California Station University Northridge, in partnership with Northeast Valley Health Corporation (NEVHC), has been awarded a $338,201 grant to implement a federal WIC Community Innovation and Outreach Project.
The project is supported by the U.S. Department of Agriculture Food and Nutrition Service and aims to support efforts to develop, implement and evaluate innovative outreach strategies to increase awareness and participation in the Special Supplemental Nutrition Program for Women, Infants, and Children (WIC), and reduce disparities in program delivery.
“We are proud to partner with NEVHC on this grant to be part of this critical initiative to identify new ways of connecting people to WIC,” said Annette Besnilian, executive director of the Marilyn Magaram Center for Food Science, Nutrition, and Dietetics, an auxiliary organization in CSUN’s College of Health and Human Development.
The NEVHC and CSUN team was selected through a competitive grant process. The priority populations include the CSUN campus and the African American community, both on the CSUN campus and in NEVHC service area. A satellite WIC office is currently open 15 hours each week in Sequoia Hall Room 113. This is the only WIC office located on any of the 23 CSU campuses.
“Having a WIC office on campus is a valuable resource for CSUN students. In 2018, California State University released a Study of Student Basic Needs report which shows that 41.6% of CSU students reported food insecurity,” Besnilian said.
“Targeting the African American population is also important to our agency,” said Joy Ahrens, director of WIC Program at NEVHC. “This population is more likely to have babies born prematurely or at low birthweight compared to other racial/ethnic groups.”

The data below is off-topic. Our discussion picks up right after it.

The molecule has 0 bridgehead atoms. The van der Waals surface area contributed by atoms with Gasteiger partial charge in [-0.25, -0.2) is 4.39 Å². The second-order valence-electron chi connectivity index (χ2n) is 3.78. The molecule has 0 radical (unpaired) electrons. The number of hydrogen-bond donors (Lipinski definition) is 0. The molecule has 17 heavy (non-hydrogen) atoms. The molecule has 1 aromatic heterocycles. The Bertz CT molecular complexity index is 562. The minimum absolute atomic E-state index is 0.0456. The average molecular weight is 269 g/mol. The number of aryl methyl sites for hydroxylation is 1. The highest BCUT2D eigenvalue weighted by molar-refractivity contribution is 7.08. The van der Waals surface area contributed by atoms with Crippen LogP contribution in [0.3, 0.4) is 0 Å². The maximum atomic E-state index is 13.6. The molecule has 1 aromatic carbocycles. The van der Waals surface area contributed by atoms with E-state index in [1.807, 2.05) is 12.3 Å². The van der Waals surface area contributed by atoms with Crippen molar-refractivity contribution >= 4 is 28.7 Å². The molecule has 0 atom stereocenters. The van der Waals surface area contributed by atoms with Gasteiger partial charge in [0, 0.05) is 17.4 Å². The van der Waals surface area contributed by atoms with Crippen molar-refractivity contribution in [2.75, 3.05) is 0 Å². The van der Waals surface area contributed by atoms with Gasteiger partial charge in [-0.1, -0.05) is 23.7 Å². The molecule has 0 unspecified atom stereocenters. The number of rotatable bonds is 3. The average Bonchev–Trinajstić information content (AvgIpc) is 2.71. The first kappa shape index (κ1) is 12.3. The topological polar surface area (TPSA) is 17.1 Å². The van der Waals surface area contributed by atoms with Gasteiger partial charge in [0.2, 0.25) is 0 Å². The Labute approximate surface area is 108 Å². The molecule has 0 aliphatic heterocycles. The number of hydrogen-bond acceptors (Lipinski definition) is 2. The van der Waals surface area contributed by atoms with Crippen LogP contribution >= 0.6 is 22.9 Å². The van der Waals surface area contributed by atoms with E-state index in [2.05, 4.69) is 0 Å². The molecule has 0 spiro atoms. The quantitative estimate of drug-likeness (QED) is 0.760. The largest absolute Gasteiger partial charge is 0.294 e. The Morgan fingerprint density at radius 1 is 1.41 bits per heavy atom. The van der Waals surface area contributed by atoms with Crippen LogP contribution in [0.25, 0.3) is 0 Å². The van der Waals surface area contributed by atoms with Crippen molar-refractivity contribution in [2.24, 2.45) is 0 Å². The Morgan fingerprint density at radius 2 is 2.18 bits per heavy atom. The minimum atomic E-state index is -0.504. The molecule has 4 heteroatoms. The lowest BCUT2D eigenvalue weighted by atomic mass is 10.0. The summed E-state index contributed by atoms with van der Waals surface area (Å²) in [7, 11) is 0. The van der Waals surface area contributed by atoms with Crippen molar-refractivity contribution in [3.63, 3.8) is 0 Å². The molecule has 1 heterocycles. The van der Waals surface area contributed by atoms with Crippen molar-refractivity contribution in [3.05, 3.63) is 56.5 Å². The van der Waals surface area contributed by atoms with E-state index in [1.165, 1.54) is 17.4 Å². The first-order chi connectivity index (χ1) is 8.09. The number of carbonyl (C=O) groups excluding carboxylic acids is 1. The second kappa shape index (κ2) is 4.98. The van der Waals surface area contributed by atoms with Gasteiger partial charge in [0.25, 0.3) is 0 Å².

Northeast Valley Health Corporation serves the San Fernando and Santa Clarita Valleys in northern section of Los Angeles County in California. WIC provides healthy foods, nutrition education, breastfeeding counseling and referrals for 37,000 participants, including 8,900 pregnant and postpartum individuals, 7,100 infants up to 12 months, and 21,000 children up to age 5.
“Too many women and children in California are missing out on the nutrition they need in order to thrive,” Ahrens said.
In 2020, only 50 percent of all eligible individuals nationwide participated in WIC, equating to a shortfall of almost 6 million individuals. The WIC CIAO Project aims to change that by expanding partnerships with community organizations and using community-level data to develop and implement innovative WIC outreach efforts.
Reaching more families with WIC will have positive impacts on the community, officials said. WIC has been shown to provide wide-ranging benefits, including longer, safer pregnancies, with fewer premature births and infant deaths; improved dietary outcomes for infants and children; improved maternal health; and improved performance at school, among others. In addition to health benefits, WIC participants showed significant savings in health care costs when compared to non-participants.
In total, there are 36 WIC CIAO awardees made up of WIC state and local agencies, including tribal nations, and nonprofit entities and organizations.
WIC CIAO is administered through a USDA cooperative agreement with the Food Research & Action Center, in partnership with the Gretchen Swanson Center for Nutrition, the Native American Agriculture Fund, and UnidosUS. WIC CIAO is part of USDA’s Food and Nutrition Service broader initiative to modernize WIC.
Visit hellowic.org to find out more about the WIC CIAO Project and awardees